7. What kind of environment do you do most of your writing in? Music or no music? Loud or quiet? In private or wherever?
Depends on the day and the story. I have a novel in progress (which will never be finished, probably) and for that I have entire playlists of music for each character. But if there’s music, there can’t be words in a language I can understand, because I will end up singing along. No TV or movies, because I end up watching instead of writing. I like my backyard, and even better, my parents’ backyard. But when all else really fails, I’ll jot out whatever in the notes on my phone. I’m picky, but not picky at all. And if I’m on deadline, I will make that deadline come hell or high water or plague or fire or mass destruction.
8. Do the people in your life ever read what you write, or do you tend to not show them?
Not fanfiction. I’m very, very protective of my writing in general. My mom was an English teacher (in fact, she was MY English teacher in tenth grade), and even when I was an undergrad getting my B.A. in English comp, she read all my essays with a red pen (after they’d been graded--and I graduated with a 4.0 in my major!). When I published my original short, she was so proud--and then she pointed out a glaring continuity mistake I had missed in about nine million rounds of editing. When I read my own stuff, I only see the mistakes, so I’m also shy about showing it to anyone else. That said, I have about a million partial fics rotting on my hard drive, phone notes, and Google docs, so someone might want to go after them if I ever shuffle off this mortal coil.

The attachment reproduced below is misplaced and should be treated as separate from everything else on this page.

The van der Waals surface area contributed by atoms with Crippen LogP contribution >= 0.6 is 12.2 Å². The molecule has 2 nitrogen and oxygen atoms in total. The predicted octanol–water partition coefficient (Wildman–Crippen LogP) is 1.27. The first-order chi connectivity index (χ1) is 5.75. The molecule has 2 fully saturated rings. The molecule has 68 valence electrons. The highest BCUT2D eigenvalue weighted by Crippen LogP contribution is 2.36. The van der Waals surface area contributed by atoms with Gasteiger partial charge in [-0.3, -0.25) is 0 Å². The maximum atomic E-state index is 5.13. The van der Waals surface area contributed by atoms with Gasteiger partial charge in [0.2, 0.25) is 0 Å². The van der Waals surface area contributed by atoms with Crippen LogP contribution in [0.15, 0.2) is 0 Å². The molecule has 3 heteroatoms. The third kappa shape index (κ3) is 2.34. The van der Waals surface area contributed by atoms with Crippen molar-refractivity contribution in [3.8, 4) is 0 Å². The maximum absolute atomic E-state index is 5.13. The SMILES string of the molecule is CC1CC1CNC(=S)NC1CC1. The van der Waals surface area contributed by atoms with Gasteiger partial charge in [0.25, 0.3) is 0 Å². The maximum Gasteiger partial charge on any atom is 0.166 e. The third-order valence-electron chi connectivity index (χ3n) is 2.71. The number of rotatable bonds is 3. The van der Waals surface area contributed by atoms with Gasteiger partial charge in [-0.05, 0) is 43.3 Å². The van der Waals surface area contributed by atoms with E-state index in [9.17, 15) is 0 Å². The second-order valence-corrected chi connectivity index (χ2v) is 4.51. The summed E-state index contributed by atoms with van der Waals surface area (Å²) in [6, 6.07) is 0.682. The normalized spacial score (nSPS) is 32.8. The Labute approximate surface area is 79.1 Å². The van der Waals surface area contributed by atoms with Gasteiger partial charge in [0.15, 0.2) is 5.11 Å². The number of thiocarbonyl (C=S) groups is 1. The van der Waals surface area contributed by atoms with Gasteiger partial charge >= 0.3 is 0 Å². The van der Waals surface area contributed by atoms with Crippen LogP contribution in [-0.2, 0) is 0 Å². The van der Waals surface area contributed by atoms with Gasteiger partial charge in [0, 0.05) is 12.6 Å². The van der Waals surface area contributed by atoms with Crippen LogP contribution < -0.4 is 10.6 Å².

9. What inspires you?
Oh my, so much. Music, other people’s stories, history, walks in the woods, the way the lights in the children’s room at the library change color. Literally everything. Probably the better question is who pushes me, and the answer to that is @dammittmarie, who got me into the school’s Dead Poets Society in undergrad (we met at midnight in the basement of the library and damn, we were cool) and the beautiful @rain-and-roses-in-the-city, who puts up with my crazy ideas, my headcanons, lets me play in her sandbox, and sometimes has even seen the partial stories I talked about earlier.
10. What’s the weirdest character you’ve ever created?
Don’t really have one.
11. What’s the most boring character you’ve ever created?
All of them, it feels like sometimes :)
12. Do you name your background characters? Do you even have them?
I learned a hard lesson about knowing my characters, so now, if I can’t flesh them out, they don’t appear.